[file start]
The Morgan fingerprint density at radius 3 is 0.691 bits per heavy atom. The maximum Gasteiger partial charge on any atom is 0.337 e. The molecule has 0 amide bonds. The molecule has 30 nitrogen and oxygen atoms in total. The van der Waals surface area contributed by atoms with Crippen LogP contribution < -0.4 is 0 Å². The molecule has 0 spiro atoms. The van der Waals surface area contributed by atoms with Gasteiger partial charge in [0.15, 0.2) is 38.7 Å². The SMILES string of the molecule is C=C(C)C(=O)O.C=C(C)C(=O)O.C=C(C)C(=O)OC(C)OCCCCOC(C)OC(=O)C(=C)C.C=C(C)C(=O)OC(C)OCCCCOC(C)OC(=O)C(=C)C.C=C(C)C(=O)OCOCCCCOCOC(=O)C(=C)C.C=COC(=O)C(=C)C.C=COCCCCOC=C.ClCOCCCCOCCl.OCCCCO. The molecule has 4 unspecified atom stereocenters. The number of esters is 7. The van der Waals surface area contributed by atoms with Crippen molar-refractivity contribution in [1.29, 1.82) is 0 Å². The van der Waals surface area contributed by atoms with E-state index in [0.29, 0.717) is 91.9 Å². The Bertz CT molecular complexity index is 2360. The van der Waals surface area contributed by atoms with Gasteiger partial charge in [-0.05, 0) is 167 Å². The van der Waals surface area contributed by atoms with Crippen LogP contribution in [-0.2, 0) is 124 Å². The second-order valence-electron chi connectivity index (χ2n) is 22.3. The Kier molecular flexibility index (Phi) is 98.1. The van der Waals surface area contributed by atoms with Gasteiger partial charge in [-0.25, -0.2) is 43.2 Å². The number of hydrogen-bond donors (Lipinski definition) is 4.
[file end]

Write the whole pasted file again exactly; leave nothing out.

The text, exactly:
The Morgan fingerprint density at radius 3 is 0.691 bits per heavy atom. The maximum Gasteiger partial charge on any atom is 0.337 e. The molecule has 0 amide bonds. The molecule has 30 nitrogen and oxygen atoms in total. The van der Waals surface area contributed by atoms with Crippen LogP contribution < -0.4 is 0 Å². The molecule has 0 spiro atoms. The van der Waals surface area contributed by atoms with Gasteiger partial charge in [0.15, 0.2) is 38.7 Å². The SMILES string of the molecule is C=C(C)C(=O)O.C=C(C)C(=O)O.C=C(C)C(=O)OC(C)OCCCCOC(C)OC(=O)C(=C)C.C=C(C)C(=O)OC(C)OCCCCOC(C)OC(=O)C(=C)C.C=C(C)C(=O)OCOCCCCOCOC(=O)C(=C)C.C=COC(=O)C(=C)C.C=COCCCCOC=C.ClCOCCCCOCCl.OCCCCO. The molecule has 4 unspecified atom stereocenters. The number of esters is 7. The van der Waals surface area contributed by atoms with Crippen molar-refractivity contribution in [1.29, 1.82) is 0 Å². The van der Waals surface area contributed by atoms with E-state index in [0.29, 0.717) is 91.9 Å². The Bertz CT molecular complexity index is 2360. The van der Waals surface area contributed by atoms with Gasteiger partial charge in [-0.05, 0) is 167 Å². The van der Waals surface area contributed by atoms with Crippen LogP contribution in [-0.2, 0) is 124 Å². The second-order valence-electron chi connectivity index (χ2n) is 22.3. The Kier molecular flexibility index (Phi) is 98.1. The van der Waals surface area contributed by atoms with Gasteiger partial charge in [-0.25, -0.2) is 43.2 Å². The number of hydrogen-bond donors (Lipinski definition) is 4.